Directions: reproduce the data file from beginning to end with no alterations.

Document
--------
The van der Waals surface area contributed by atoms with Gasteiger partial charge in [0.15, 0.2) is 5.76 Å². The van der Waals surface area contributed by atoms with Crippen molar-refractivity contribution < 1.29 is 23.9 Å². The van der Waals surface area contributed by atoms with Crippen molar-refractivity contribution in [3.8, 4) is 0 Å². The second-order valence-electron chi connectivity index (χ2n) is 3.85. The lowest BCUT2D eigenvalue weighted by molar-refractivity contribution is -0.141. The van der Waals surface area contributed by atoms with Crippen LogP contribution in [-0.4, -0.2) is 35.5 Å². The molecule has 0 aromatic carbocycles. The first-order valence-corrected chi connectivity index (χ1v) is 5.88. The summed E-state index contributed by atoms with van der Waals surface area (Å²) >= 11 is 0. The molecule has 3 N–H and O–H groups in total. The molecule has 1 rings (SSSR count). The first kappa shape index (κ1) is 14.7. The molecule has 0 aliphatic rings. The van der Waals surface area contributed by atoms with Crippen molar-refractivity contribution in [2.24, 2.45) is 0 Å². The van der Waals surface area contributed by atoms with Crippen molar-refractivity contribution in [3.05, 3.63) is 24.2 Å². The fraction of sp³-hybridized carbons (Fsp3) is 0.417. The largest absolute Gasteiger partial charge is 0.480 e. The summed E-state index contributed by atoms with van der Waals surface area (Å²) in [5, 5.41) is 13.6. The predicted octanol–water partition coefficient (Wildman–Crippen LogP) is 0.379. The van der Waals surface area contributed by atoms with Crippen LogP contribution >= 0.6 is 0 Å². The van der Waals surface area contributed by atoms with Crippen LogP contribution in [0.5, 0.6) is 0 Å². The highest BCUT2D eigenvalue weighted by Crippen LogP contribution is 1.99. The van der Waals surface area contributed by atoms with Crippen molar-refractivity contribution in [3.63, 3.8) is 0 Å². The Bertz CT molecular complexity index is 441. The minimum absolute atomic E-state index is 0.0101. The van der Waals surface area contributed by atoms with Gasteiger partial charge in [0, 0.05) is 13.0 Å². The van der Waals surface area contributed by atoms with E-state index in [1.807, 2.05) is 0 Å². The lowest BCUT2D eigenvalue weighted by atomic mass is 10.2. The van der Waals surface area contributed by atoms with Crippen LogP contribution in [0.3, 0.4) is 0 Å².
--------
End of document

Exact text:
The van der Waals surface area contributed by atoms with Gasteiger partial charge in [0.15, 0.2) is 5.76 Å². The van der Waals surface area contributed by atoms with Crippen molar-refractivity contribution < 1.29 is 23.9 Å². The van der Waals surface area contributed by atoms with Crippen molar-refractivity contribution in [3.8, 4) is 0 Å². The second-order valence-electron chi connectivity index (χ2n) is 3.85. The lowest BCUT2D eigenvalue weighted by molar-refractivity contribution is -0.141. The van der Waals surface area contributed by atoms with Crippen LogP contribution in [-0.4, -0.2) is 35.5 Å². The molecule has 0 aromatic carbocycles. The first-order valence-corrected chi connectivity index (χ1v) is 5.88. The summed E-state index contributed by atoms with van der Waals surface area (Å²) >= 11 is 0. The molecule has 3 N–H and O–H groups in total. The molecule has 1 rings (SSSR count). The first kappa shape index (κ1) is 14.7. The molecule has 0 aliphatic rings. The van der Waals surface area contributed by atoms with Crippen molar-refractivity contribution in [2.24, 2.45) is 0 Å². The van der Waals surface area contributed by atoms with Crippen molar-refractivity contribution in [3.05, 3.63) is 24.2 Å². The fraction of sp³-hybridized carbons (Fsp3) is 0.417. The largest absolute Gasteiger partial charge is 0.480 e. The summed E-state index contributed by atoms with van der Waals surface area (Å²) in [5, 5.41) is 13.6. The predicted octanol–water partition coefficient (Wildman–Crippen LogP) is 0.379. The van der Waals surface area contributed by atoms with Crippen LogP contribution >= 0.6 is 0 Å². The van der Waals surface area contributed by atoms with Crippen LogP contribution in [0.5, 0.6) is 0 Å². The highest BCUT2D eigenvalue weighted by Crippen LogP contribution is 1.99. The van der Waals surface area contributed by atoms with Crippen molar-refractivity contribution in [3.63, 3.8) is 0 Å². The Bertz CT molecular complexity index is 441. The minimum absolute atomic E-state index is 0.0101. The van der Waals surface area contributed by atoms with Gasteiger partial charge in [0, 0.05) is 13.0 Å². The van der Waals surface area contributed by atoms with E-state index in [1.807, 2.05) is 0 Å². The lowest BCUT2D eigenvalue weighted by atomic mass is 10.2. The van der Waals surface area contributed by atoms with Crippen LogP contribution in [0.3, 0.4) is 0 Å².